Monster Monday: Dybbuk

We all know about vampires and werewolves, or at least we think we do. The legends and myths that inspired these monsters are sometimes surprisingly different, but no less chilling. In this series of posts, Monster Monday, we’ll investigate the monsters that have informed our modern notions, as well as some lesser known monsters. Today, we talk about the Dybbuk.

Dybbuk by Ephraim Moses Lilien
Dybbuk by Ephraim Moses Lilien

A dybbuk is a creature from Jewish folklore. It is the malicious spirit of a deceased person who possesses the body of a living person in order to complete some task. Supposedly it will leave the possessed body after it has accomplished its goal.

Early stories about dybbuk possession seem to be focused on instilling morality, suggesting that a person opens himself up to dybbuk possession by failing to observe the religious laws or lapsing in faith. It is said that a person possessed by a dybbuk can be identified if they talk about things they could not possibly know but a spirit would have knowledge of. In addition to voluntarily leaving the body it has possessed once completing its task, a dybbuk can be exorcised by a rabbi.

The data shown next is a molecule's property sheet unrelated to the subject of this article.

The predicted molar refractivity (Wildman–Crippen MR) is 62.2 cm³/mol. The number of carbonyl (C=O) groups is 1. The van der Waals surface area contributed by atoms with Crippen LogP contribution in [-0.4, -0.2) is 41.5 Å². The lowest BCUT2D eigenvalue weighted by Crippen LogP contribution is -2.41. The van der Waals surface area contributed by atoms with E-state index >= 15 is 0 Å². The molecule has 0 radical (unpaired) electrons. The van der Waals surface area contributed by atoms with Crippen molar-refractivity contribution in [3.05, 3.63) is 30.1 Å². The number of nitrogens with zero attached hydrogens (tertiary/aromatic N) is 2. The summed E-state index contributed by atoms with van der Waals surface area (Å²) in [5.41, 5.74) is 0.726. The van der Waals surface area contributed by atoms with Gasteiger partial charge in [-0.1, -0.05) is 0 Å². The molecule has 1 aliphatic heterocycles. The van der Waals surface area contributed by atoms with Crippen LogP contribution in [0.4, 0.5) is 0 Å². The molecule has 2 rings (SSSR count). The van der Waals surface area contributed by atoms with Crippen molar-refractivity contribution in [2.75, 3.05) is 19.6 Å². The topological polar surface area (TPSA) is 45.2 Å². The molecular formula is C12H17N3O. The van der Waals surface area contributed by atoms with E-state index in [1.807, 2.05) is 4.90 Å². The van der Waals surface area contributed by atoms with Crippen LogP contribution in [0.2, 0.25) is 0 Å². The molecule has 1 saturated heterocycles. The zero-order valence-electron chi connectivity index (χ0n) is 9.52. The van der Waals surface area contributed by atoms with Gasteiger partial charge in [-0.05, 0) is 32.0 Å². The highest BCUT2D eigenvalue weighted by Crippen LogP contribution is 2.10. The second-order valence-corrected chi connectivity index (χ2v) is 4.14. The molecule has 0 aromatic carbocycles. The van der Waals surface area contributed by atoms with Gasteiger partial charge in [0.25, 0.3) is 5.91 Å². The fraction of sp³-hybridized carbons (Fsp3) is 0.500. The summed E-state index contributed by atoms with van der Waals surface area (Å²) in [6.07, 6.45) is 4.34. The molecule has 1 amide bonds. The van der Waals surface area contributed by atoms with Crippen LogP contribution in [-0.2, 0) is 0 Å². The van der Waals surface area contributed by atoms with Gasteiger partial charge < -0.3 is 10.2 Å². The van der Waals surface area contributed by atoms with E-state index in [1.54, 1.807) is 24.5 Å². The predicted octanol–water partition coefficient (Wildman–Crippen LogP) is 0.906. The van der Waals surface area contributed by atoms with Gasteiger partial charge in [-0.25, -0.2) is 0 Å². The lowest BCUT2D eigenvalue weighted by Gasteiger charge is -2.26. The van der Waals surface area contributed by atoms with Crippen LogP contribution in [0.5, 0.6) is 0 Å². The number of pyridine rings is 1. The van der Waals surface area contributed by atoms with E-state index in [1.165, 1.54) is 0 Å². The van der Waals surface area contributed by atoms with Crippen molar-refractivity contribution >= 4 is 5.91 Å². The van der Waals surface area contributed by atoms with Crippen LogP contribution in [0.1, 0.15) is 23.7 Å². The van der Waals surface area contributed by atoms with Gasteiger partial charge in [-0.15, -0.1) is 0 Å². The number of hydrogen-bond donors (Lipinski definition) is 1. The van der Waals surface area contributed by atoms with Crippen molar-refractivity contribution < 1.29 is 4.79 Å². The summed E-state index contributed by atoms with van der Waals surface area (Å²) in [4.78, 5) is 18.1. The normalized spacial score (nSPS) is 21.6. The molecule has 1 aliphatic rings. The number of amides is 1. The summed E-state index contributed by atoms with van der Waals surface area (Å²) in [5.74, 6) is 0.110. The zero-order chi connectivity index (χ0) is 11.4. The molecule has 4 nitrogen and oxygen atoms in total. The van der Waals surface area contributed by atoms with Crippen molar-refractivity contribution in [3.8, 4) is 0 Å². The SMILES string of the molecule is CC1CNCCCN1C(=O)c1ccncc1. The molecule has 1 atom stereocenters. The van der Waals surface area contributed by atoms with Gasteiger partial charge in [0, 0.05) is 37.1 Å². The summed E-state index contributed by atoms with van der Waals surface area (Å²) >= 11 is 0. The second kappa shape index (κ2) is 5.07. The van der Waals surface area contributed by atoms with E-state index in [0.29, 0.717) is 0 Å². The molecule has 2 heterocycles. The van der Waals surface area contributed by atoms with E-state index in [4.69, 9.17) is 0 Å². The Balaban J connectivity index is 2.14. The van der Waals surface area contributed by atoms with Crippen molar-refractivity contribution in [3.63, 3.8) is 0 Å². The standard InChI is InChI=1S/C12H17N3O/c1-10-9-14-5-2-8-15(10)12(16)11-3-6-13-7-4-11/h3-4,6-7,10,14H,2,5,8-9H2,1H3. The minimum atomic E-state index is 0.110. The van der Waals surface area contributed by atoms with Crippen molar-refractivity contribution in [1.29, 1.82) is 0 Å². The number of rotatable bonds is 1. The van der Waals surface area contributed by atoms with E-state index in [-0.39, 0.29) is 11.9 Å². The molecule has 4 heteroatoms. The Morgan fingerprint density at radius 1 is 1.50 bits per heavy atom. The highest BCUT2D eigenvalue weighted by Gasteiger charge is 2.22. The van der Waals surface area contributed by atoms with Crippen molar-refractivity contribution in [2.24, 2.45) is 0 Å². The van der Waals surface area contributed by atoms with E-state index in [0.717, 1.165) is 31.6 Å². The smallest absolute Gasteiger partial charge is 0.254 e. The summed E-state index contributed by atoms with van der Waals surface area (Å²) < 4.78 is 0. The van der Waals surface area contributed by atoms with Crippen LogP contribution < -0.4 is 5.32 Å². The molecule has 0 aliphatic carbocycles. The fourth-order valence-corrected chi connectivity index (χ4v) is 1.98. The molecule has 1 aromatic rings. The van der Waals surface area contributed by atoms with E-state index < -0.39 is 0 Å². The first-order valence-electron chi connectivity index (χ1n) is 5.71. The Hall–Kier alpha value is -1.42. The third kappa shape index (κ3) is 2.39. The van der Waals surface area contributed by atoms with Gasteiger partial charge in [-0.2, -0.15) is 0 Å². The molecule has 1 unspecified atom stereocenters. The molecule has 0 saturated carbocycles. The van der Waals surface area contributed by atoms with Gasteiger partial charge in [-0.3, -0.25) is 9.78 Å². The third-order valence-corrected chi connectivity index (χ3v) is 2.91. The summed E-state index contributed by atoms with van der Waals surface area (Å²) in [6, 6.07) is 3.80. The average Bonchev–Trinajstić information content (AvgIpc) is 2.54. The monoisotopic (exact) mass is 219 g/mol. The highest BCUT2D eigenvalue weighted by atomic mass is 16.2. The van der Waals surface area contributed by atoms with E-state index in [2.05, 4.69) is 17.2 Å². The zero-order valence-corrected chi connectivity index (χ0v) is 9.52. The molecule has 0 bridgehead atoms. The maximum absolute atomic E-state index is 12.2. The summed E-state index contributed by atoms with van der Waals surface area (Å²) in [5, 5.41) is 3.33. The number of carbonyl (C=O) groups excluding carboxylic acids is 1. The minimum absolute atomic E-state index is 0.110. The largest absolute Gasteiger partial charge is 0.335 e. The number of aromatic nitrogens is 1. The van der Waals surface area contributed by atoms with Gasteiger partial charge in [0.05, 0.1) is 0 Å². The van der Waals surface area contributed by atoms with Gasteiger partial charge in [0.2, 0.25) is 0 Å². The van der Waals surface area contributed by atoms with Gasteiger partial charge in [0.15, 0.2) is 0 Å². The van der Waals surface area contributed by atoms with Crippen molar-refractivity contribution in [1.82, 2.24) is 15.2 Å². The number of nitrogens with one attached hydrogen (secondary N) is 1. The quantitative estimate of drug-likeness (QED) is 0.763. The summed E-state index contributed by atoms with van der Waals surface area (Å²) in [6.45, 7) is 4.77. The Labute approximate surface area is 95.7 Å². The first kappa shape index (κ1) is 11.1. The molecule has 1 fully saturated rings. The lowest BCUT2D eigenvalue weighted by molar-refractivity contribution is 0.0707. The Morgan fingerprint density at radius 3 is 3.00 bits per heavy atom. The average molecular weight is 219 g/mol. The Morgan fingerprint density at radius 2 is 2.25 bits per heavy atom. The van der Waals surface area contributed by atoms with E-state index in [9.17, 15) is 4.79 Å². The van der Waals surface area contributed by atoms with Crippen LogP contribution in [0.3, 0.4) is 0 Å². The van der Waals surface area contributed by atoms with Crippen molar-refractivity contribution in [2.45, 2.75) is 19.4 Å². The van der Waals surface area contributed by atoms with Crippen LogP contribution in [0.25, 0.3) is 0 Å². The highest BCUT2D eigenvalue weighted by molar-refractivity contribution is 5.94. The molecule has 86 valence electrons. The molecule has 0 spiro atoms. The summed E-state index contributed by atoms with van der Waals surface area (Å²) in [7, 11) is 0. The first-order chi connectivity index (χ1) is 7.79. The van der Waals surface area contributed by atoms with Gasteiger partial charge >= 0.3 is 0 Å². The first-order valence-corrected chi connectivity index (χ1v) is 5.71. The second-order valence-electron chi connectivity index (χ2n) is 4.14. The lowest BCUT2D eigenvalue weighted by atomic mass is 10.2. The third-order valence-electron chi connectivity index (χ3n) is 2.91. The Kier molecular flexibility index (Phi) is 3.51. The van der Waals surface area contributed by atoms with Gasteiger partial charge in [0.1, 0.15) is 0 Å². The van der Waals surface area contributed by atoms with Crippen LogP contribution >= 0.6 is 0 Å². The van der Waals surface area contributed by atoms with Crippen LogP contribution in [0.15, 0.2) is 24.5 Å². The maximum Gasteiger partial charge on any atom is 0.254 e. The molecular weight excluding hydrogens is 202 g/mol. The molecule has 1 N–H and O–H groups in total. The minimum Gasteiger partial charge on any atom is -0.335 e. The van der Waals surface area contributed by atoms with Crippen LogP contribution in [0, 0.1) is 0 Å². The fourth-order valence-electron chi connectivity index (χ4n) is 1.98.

A recent story from the Internet involves what was called a “Dybbuk Box,” a wine cabinet that was offered for sale on eBay. Supposedly the wine cabinet was owned by a Holocaust survivor. Owners of the cabinet reported having similar nightmares and suffering from health issues such as skin lesions and coughing up blood. According to the story, a rabbi sealed the dybbuk in the cabinet, and now it is stored in an undisclosed location.

The word dybbuk comes from a Hebrew word meaning “to cleave” or “to cling,” as in the spirit clinging to the person it has possessed.

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